Why You Can’t Sit In First Class (Even When It’s Empty)

If you book a basic economy ticket for a flight, you’re left with whatever crappy seats the airline wants to give you, whether it’s at the back of the plane or just a middle seat in a row that won’t recline.

When you see row after row of empty first-class or business-class seats as you board, you might think to yourself: Why not trade up? You silently grab your belongings and make your way to the empty first-class row, hoping a flight attendant will look past it.

Well, there are a few reasons why airlines don’t want passengers to “sneak” into a first-class row, no matter how stealthy they are. For one, most basic economy passengers are ineligible for any kind of upgrade, anyway; it’s a rule that’s built into your fare class and ticket. But for any passenger, generally, airlines opt to keep these rows empty — even if it makes virtually zero difference to their bottom line.

Here’s the deal: In the eyes of airlines, it’s stealing. By their logic, you are simply taking a seat you didn’t purchase, and technically, it’d be unfair for one passenger to grab an upgraded seat over another. Back in September, United Airlines made headlines over an exchange with a traveller who simply wanted to nab a better seat in an empty Economy Plus section on their flight.

“What’s the point of empty seats if they can be filled and your customers can have a better experience?” the traveller in question wrote on Twitter. United fought back: “… If you were to purchase a Toyota, you would not be able to drive off with a Lexus, because it was empty.”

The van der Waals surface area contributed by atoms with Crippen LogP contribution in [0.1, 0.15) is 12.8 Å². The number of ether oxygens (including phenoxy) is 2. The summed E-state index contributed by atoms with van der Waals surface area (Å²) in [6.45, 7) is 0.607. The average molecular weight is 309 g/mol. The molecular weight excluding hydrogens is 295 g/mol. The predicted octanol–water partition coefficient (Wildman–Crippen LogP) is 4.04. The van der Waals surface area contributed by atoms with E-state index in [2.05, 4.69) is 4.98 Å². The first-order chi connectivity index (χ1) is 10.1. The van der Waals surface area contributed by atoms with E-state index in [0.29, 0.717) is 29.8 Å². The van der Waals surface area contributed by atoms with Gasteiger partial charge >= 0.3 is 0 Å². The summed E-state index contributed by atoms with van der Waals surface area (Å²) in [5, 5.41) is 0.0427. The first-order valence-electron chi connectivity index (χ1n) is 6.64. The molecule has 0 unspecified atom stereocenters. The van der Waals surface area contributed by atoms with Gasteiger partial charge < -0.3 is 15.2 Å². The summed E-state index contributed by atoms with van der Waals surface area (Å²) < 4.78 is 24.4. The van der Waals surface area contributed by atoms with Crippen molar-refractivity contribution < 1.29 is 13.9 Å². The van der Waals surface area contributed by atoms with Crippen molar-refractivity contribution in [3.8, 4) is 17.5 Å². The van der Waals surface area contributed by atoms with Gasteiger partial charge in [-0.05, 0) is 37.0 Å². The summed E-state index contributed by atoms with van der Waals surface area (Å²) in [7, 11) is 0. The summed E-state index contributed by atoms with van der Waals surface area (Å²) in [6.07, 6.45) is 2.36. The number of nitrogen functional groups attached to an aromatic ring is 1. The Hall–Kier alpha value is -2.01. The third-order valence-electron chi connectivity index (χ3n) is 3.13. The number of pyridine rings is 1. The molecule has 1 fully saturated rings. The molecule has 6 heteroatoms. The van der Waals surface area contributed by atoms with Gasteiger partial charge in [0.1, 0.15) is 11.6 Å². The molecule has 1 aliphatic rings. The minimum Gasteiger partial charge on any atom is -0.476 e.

In other words, yes, airlines are terrible and there’s not a whole lot you can do. And even if you do successfully drive off with a Lexus as the flight departs, don’t be assured you’ve gotten away with it just yet; flight attendants are fully aware of who should be sat in each respective seat in a premium section. (In a story for the Los Angeles Times, author and flight attendant Elliott Hester noted that attendants are explicitly required to challenge any premium-class interlopers.)

While the rules may not be explicit in an airline’s contract of carriage, you’ll hear frequent stories of passengers who’ve attempted to “self-upgrade” have been asked to pay the cost of the ticket then and there or even threatened with arrest; over on the FlyerTalk Forums, one traveller said he’d witnessed a fellow passenger being arrested for sneaking into a first-class seat shortly after landing.

Where does this leave you? Well, we’re not advocating you to break any laws or anything, but simply asking a flight attendant before you make the change can’t hurt. If we’re being honest, it probably won’t work, but at least you’re helping them avoid an awkward confrontation mid-flight.


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